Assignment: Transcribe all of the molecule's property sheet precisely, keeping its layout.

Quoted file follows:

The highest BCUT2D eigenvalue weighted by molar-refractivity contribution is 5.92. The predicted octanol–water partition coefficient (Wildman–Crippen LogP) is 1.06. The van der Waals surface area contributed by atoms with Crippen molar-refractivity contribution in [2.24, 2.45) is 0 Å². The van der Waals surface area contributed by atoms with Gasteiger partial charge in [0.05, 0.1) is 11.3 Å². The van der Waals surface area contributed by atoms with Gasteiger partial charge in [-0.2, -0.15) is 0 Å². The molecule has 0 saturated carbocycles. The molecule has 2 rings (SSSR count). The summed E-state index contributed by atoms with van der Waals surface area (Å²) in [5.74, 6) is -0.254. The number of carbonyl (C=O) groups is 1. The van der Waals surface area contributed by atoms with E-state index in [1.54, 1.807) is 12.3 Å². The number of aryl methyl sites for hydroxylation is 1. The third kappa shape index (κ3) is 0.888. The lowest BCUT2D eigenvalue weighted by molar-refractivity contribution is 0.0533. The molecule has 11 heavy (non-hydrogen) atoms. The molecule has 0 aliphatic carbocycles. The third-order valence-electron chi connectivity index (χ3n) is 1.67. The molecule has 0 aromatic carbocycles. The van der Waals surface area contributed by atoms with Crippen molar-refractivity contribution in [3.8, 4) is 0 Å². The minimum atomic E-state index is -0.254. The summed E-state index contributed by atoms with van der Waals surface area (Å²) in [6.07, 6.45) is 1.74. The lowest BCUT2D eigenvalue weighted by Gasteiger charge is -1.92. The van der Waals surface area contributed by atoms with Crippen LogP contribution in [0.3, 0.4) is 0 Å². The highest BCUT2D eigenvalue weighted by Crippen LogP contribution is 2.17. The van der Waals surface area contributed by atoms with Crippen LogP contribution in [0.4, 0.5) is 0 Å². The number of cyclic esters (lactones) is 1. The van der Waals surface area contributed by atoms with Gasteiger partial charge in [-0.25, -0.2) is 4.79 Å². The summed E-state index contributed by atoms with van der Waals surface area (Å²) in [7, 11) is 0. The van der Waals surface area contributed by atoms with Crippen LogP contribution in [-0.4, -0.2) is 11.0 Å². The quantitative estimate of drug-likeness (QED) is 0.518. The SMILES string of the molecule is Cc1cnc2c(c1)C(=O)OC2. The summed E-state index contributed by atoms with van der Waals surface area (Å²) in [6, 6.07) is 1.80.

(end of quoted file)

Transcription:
The highest BCUT2D eigenvalue weighted by molar-refractivity contribution is 5.92. The predicted octanol–water partition coefficient (Wildman–Crippen LogP) is 1.06. The van der Waals surface area contributed by atoms with Crippen molar-refractivity contribution in [2.24, 2.45) is 0 Å². The van der Waals surface area contributed by atoms with Gasteiger partial charge in [0.05, 0.1) is 11.3 Å². The van der Waals surface area contributed by atoms with Gasteiger partial charge in [-0.2, -0.15) is 0 Å². The molecule has 0 saturated carbocycles. The molecule has 2 rings (SSSR count). The summed E-state index contributed by atoms with van der Waals surface area (Å²) in [5.74, 6) is -0.254. The number of carbonyl (C=O) groups is 1. The van der Waals surface area contributed by atoms with E-state index in [1.54, 1.807) is 12.3 Å². The number of aryl methyl sites for hydroxylation is 1. The third kappa shape index (κ3) is 0.888. The lowest BCUT2D eigenvalue weighted by molar-refractivity contribution is 0.0533. The molecule has 11 heavy (non-hydrogen) atoms. The molecule has 0 aliphatic carbocycles. The third-order valence-electron chi connectivity index (χ3n) is 1.67. The molecule has 0 aromatic carbocycles. The van der Waals surface area contributed by atoms with Crippen molar-refractivity contribution in [3.8, 4) is 0 Å². The minimum atomic E-state index is -0.254. The summed E-state index contributed by atoms with van der Waals surface area (Å²) in [6.07, 6.45) is 1.74. The lowest BCUT2D eigenvalue weighted by Gasteiger charge is -1.92. The van der Waals surface area contributed by atoms with Crippen LogP contribution in [0.3, 0.4) is 0 Å². The highest BCUT2D eigenvalue weighted by Crippen LogP contribution is 2.17. The van der Waals surface area contributed by atoms with Crippen LogP contribution in [0.4, 0.5) is 0 Å². The number of cyclic esters (lactones) is 1. The van der Waals surface area contributed by atoms with Gasteiger partial charge in [-0.25, -0.2) is 4.79 Å². The summed E-state index contributed by atoms with van der Waals surface area (Å²) in [7, 11) is 0. The van der Waals surface area contributed by atoms with Crippen LogP contribution in [-0.4, -0.2) is 11.0 Å². The quantitative estimate of drug-likeness (QED) is 0.518. The SMILES string of the molecule is Cc1cnc2c(c1)C(=O)OC2. The summed E-state index contributed by atoms with van der Waals surface area (Å²) in [6, 6.07) is 1.80.